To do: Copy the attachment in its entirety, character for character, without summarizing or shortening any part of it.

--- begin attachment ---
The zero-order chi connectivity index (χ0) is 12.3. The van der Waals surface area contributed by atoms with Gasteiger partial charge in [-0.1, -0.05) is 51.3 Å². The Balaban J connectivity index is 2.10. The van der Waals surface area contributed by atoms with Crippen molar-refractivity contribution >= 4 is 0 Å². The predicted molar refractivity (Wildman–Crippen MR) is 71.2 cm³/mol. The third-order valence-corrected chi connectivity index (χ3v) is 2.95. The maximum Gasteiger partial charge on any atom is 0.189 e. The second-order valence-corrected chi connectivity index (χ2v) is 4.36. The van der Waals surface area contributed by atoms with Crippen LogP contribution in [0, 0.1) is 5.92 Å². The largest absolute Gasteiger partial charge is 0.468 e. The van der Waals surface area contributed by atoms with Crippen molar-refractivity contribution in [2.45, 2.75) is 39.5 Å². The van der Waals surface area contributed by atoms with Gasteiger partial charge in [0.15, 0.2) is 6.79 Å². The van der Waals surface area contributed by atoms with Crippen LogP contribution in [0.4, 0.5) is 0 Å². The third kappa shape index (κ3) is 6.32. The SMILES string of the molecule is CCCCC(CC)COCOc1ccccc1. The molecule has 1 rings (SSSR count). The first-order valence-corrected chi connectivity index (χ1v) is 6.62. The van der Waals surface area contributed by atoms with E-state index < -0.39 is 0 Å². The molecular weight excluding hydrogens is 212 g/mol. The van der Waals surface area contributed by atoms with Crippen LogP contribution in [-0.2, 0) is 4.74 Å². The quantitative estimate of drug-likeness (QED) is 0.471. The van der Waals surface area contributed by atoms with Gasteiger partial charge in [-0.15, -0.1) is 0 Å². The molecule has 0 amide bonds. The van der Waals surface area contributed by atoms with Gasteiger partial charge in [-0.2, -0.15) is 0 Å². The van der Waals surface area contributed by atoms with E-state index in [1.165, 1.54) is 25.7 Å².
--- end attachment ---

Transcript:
The zero-order chi connectivity index (χ0) is 12.3. The van der Waals surface area contributed by atoms with Gasteiger partial charge in [-0.1, -0.05) is 51.3 Å². The Balaban J connectivity index is 2.10. The van der Waals surface area contributed by atoms with Crippen molar-refractivity contribution >= 4 is 0 Å². The predicted molar refractivity (Wildman–Crippen MR) is 71.2 cm³/mol. The third-order valence-corrected chi connectivity index (χ3v) is 2.95. The maximum Gasteiger partial charge on any atom is 0.189 e. The second-order valence-corrected chi connectivity index (χ2v) is 4.36. The van der Waals surface area contributed by atoms with Crippen LogP contribution in [0, 0.1) is 5.92 Å². The largest absolute Gasteiger partial charge is 0.468 e. The van der Waals surface area contributed by atoms with Crippen molar-refractivity contribution in [2.45, 2.75) is 39.5 Å². The van der Waals surface area contributed by atoms with Gasteiger partial charge in [0.15, 0.2) is 6.79 Å². The van der Waals surface area contributed by atoms with Crippen LogP contribution in [0.4, 0.5) is 0 Å². The third kappa shape index (κ3) is 6.32. The SMILES string of the molecule is CCCCC(CC)COCOc1ccccc1. The molecule has 1 rings (SSSR count). The first-order valence-corrected chi connectivity index (χ1v) is 6.62. The van der Waals surface area contributed by atoms with E-state index < -0.39 is 0 Å². The molecular weight excluding hydrogens is 212 g/mol. The van der Waals surface area contributed by atoms with Crippen LogP contribution in [-0.2, 0) is 4.74 Å². The quantitative estimate of drug-likeness (QED) is 0.471. The van der Waals surface area contributed by atoms with Gasteiger partial charge in [-0.15, -0.1) is 0 Å². The molecule has 0 amide bonds. The van der Waals surface area contributed by atoms with Gasteiger partial charge in [-0.2, -0.15) is 0 Å². The van der Waals surface area contributed by atoms with E-state index in [1.165, 1.54) is 25.7 Å².